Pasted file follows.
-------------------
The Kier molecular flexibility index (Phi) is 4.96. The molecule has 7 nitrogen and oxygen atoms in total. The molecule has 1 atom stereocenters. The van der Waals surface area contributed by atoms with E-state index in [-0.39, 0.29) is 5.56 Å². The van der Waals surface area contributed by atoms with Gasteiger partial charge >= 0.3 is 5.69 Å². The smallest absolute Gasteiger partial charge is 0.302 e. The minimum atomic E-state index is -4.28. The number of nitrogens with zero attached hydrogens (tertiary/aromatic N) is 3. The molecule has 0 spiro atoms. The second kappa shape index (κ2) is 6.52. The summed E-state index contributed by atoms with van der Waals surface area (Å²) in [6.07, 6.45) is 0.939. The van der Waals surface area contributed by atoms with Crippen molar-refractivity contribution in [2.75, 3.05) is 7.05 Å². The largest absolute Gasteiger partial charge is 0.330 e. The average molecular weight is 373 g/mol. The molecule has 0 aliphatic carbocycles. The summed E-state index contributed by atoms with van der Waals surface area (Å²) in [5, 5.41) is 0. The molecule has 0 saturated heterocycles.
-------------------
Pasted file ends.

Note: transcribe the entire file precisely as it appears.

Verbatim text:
The Kier molecular flexibility index (Phi) is 4.96. The molecule has 7 nitrogen and oxygen atoms in total. The molecule has 1 atom stereocenters. The van der Waals surface area contributed by atoms with E-state index in [-0.39, 0.29) is 5.56 Å². The van der Waals surface area contributed by atoms with Gasteiger partial charge >= 0.3 is 5.69 Å². The smallest absolute Gasteiger partial charge is 0.302 e. The minimum atomic E-state index is -4.28. The number of nitrogens with zero attached hydrogens (tertiary/aromatic N) is 3. The molecule has 0 spiro atoms. The second kappa shape index (κ2) is 6.52. The summed E-state index contributed by atoms with van der Waals surface area (Å²) in [6.07, 6.45) is 0.939. The van der Waals surface area contributed by atoms with Crippen molar-refractivity contribution in [2.75, 3.05) is 7.05 Å². The largest absolute Gasteiger partial charge is 0.330 e. The average molecular weight is 373 g/mol. The molecule has 0 aliphatic carbocycles. The summed E-state index contributed by atoms with van der Waals surface area (Å²) in [5, 5.41) is 0. The molecule has 0 saturated heterocycles.